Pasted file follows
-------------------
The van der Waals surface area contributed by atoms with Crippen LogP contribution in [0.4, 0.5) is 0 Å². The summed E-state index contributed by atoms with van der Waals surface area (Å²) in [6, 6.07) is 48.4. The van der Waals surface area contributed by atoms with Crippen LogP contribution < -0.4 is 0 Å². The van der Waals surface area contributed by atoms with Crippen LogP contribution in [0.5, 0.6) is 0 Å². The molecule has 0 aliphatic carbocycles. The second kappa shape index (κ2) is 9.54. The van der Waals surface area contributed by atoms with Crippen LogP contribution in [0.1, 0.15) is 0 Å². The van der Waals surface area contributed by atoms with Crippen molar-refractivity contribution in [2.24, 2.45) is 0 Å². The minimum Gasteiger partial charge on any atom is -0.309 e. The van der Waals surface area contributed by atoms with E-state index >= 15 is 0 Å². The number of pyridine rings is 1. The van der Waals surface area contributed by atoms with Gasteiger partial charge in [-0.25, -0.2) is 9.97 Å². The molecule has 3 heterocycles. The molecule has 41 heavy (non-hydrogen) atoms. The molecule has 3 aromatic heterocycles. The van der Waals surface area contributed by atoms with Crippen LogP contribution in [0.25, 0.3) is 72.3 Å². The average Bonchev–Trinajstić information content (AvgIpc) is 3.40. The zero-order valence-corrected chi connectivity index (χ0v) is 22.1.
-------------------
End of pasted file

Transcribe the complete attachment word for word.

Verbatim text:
The van der Waals surface area contributed by atoms with Crippen LogP contribution in [0.4, 0.5) is 0 Å². The summed E-state index contributed by atoms with van der Waals surface area (Å²) in [6, 6.07) is 48.4. The van der Waals surface area contributed by atoms with Crippen LogP contribution < -0.4 is 0 Å². The van der Waals surface area contributed by atoms with Crippen LogP contribution in [0.5, 0.6) is 0 Å². The molecule has 0 aliphatic carbocycles. The second kappa shape index (κ2) is 9.54. The van der Waals surface area contributed by atoms with Crippen LogP contribution in [0.1, 0.15) is 0 Å². The van der Waals surface area contributed by atoms with Crippen molar-refractivity contribution in [2.24, 2.45) is 0 Å². The minimum Gasteiger partial charge on any atom is -0.309 e. The van der Waals surface area contributed by atoms with E-state index >= 15 is 0 Å². The number of pyridine rings is 1. The van der Waals surface area contributed by atoms with Gasteiger partial charge in [-0.25, -0.2) is 9.97 Å². The molecule has 3 heterocycles. The molecule has 41 heavy (non-hydrogen) atoms. The molecule has 3 aromatic heterocycles. The van der Waals surface area contributed by atoms with Crippen LogP contribution in [0.25, 0.3) is 72.3 Å². The average Bonchev–Trinajstić information content (AvgIpc) is 3.40. The zero-order valence-corrected chi connectivity index (χ0v) is 22.1.